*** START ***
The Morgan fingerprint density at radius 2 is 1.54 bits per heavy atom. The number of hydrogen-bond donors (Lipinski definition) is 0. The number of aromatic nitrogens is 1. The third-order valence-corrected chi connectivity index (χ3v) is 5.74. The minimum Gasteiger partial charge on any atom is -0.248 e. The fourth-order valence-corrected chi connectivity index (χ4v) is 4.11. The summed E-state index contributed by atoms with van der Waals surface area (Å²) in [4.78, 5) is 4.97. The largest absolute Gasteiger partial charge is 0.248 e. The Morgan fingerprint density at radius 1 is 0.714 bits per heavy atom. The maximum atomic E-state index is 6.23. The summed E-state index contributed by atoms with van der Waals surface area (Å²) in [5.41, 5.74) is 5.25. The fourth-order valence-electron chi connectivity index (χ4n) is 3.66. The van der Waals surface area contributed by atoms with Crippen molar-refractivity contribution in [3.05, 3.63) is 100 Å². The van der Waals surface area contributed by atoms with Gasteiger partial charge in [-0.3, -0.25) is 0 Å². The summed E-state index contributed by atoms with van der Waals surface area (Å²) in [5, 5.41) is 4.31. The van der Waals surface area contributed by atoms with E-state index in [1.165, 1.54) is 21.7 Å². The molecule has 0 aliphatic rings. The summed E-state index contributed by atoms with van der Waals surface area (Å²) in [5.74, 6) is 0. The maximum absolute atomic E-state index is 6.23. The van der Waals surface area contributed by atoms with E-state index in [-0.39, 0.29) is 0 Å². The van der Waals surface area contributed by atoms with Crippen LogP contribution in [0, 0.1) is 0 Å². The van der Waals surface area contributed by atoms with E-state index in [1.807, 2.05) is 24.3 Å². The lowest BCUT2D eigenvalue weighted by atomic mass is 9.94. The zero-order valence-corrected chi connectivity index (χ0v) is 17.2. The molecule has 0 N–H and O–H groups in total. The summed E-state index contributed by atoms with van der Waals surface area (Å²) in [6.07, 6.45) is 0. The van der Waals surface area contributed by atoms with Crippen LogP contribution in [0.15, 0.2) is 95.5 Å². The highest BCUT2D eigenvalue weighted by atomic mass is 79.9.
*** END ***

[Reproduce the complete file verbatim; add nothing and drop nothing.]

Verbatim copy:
The Morgan fingerprint density at radius 2 is 1.54 bits per heavy atom. The number of hydrogen-bond donors (Lipinski definition) is 0. The number of aromatic nitrogens is 1. The third-order valence-corrected chi connectivity index (χ3v) is 5.74. The minimum Gasteiger partial charge on any atom is -0.248 e. The fourth-order valence-corrected chi connectivity index (χ4v) is 4.11. The summed E-state index contributed by atoms with van der Waals surface area (Å²) in [4.78, 5) is 4.97. The largest absolute Gasteiger partial charge is 0.248 e. The Morgan fingerprint density at radius 1 is 0.714 bits per heavy atom. The maximum atomic E-state index is 6.23. The summed E-state index contributed by atoms with van der Waals surface area (Å²) in [5.41, 5.74) is 5.25. The fourth-order valence-electron chi connectivity index (χ4n) is 3.66. The van der Waals surface area contributed by atoms with Crippen molar-refractivity contribution in [3.05, 3.63) is 100 Å². The van der Waals surface area contributed by atoms with Gasteiger partial charge in [-0.3, -0.25) is 0 Å². The summed E-state index contributed by atoms with van der Waals surface area (Å²) in [5, 5.41) is 4.31. The van der Waals surface area contributed by atoms with E-state index in [1.165, 1.54) is 21.7 Å². The molecule has 0 aliphatic rings. The summed E-state index contributed by atoms with van der Waals surface area (Å²) in [5.74, 6) is 0. The maximum absolute atomic E-state index is 6.23. The van der Waals surface area contributed by atoms with E-state index in [-0.39, 0.29) is 0 Å². The van der Waals surface area contributed by atoms with Crippen LogP contribution in [0, 0.1) is 0 Å². The van der Waals surface area contributed by atoms with E-state index in [1.807, 2.05) is 24.3 Å². The lowest BCUT2D eigenvalue weighted by atomic mass is 9.94. The zero-order valence-corrected chi connectivity index (χ0v) is 17.2. The molecule has 0 N–H and O–H groups in total. The summed E-state index contributed by atoms with van der Waals surface area (Å²) in [6.07, 6.45) is 0. The van der Waals surface area contributed by atoms with Crippen LogP contribution in [0.15, 0.2) is 95.5 Å². The highest BCUT2D eigenvalue weighted by atomic mass is 79.9.